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Rub It On! Party It Up!

By Jane Btel  July 15, 2020

With the sizzling temperatures out doors, grilling becomes a super idea--keeping the heat out of the kitchen.  Have  you ever tried our Gordon's Rub?  Or any rubs?  Rubs enhance the flavor of meats and vegetables and are very easily applied.  As I remember telling one cooking school attendee during a grilling class, while he was ever so lightly sprinkling a rub on Tilapia steaks for tacos.  I told him, it is not a "sprinkle--it's  a rub" and should be evenly rubbed onto the surface of whatever food you are flavoring. (The best way to apply the rub is to place an amount that you think you will use in a small bowl and using a spoon--shake it uniformly over the surface, then rub with your fingers--rubbing it on all sides.  You do not want to stick your fingers that have touched the meat into the bag of rub as you will contaminate it.)

Rubs add character, flavoring foods with greater depth than just salt and pepper and are much faster and easier  than bastes or marinades, which have their place as well.  Especially marinades--which also act to tenderize.

We are having a super sale on our Gordon's Rub at 25% off.  If you order some, we would like to hear how you are using it.  We have even tried it on popcorn which is very special--just supply lots of napkins, especially if you also butter the popcorn.  Actually, the popcorn has a great taste without the butter--saving lots of calories.  

And...to party it up--we are offering our popular Special Appetizer class on Thursday, July 23 at 5 PM. The class features Green Chile Cheese Triangles, Spinach "Flower Wraps". Poquito Potatos with Caviar Creme Filling, Chevre Bruschettta with Black Bean Salsa, Bitsy Bloody Marias, Seviche with Tostados and Salsa Fresca.  With the current Pandemic--we are allowing only 6 persons per class.

Our next weekend class is August 14-16.   This full participation class features the techniques and tips for successful and fun Traditional New Mexican cooking.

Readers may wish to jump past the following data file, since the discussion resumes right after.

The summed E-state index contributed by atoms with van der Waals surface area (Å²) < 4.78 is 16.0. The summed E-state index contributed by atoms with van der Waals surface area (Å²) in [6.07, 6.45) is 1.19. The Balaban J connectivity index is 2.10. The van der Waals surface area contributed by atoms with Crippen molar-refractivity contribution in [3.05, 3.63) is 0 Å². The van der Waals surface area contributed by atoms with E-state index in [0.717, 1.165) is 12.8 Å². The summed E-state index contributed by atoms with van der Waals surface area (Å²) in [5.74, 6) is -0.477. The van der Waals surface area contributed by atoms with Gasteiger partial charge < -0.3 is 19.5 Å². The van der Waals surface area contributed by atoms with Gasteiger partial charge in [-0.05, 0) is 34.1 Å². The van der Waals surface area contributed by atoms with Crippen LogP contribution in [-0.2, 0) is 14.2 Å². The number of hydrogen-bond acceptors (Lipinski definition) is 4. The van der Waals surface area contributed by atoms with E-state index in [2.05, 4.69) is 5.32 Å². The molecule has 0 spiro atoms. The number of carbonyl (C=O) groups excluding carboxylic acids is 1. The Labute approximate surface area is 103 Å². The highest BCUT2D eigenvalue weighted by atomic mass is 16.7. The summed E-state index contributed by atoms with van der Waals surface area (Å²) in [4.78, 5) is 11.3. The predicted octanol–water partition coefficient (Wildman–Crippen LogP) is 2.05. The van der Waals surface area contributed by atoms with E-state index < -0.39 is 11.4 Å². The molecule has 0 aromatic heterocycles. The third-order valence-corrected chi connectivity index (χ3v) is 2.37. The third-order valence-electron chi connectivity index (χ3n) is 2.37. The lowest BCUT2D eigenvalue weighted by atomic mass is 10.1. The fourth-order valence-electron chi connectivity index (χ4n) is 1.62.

We'd love to have you come cooking with us! Our very special Oaxaca Culinary tour is now postponed to June 15 - 21, 2021and we are taking registrations--there are 9 remaining places. 

GORDON'S WEST TEXAS-STYLE BRISKET

Rubs have long been popular in Texas. They impart flavor and are easily applied. Brisket is very easy to cook this way and becomes quite juice—a moderate—at least ¼ inch fat layer must be left on the brisket to create the juicy, tenderness. Gordon McMeen, my deceased husband, a third-generation Texan partially raised in New Mexico roasted briskets for family and friends for most of his life—he estimates that he has “roasted at least a million pounds for church, school and social groups.”

1 (5 to 6 pound) beef brisket, trimmed to leave at least ¼ inch fat layer

¼  cup Gordon's Rub

1 large Spanish onion, sliced ¼ inch thick

Minced Italian flat leaf parsley, optional

  1.  Preheat the oven to 400 F. Trim excess fat layer off outside of brisket and bring meat to room temperature. Using a spoon to sprinkle the rub over the surface, rub the seasoning mixture uniformly over all the surfaces of the brisket. Do not use too much! You may have some left over.
  2.  Place in a large roasting pan with a close fitting cover. Top meat with onion. Close any steam vents. Roast 30 minutes at 400 F, then reduce the temperature to 200 F and roast 1 hour per pound or until fork tender. Do not peek for the first 3 hours. The brisket cooks in its own liquid and will not need any added liquid.
  3. When the meat is done, let it stand at room temperature about 20 minutes with the lid removed to allow the roast to absorb some of the juice and for the meat to stabilize before carving. If desired, before carving, garnish the top with minced parsley. Serve with the pan juices and your favorite barbecue sauce, if desired.

CHILE-SEARED SALMON WITH SWEET PEAR PINEAPPLE SALSA

 Chile Seared SalmonChiles love salmon – they add just the right accent to flavor the salmon to its greatest dimension. Fruity salsa, spiked with chiles, adds just the right complement.

Yield: 2 servings

1 Tablespoon Gordon's rub

1 teaspoon sugar

½ teaspoon salt, plus more for sprinkling

¾ pound fresh salmon filled

1 Tablespoon vegetable oil (optional)

1 cup Sweet Pear Pineapple Salsa

1.Cut the salmon into 2 pieces. Rinse, then pat dry with a paper towel. Rub Gordon's Rub evenly over the salmon.

2. Sprinkle salt in a heavy, seasoned skilled (or an unseasoned skillet to which you have added the oil). Place over medium-high heat until hot.

3. Saute the salmon for 3 to 5 minutes per side, until crisp and brown on the outside and still moist and bright pink on the inside. Serve on a pool of salsa.

Sweet Pear Pineapple Salsa

Yield: about 2 ½ cups 

1 d’Anjou or Bartlett pear, peeled, cored and diced

1 8-ounce can crushed pineapple, drained

1 cup dried cranberries or Craisins

½ teaspoon crushed red pequin quebrado, or more to taste

1. In a non-reactive bowl, combine the pear, pineapple, cranberries and chile. Allow to stand for at least 10 minutes before serving.

PER SERVING:  Calories 388, Protein 335 g, Carbohydrates 34 g, Fiber 4 g, Fat 12 g, Saturated Fat 2 g, Cholesterol 96 mg, Sodium 661 mg.

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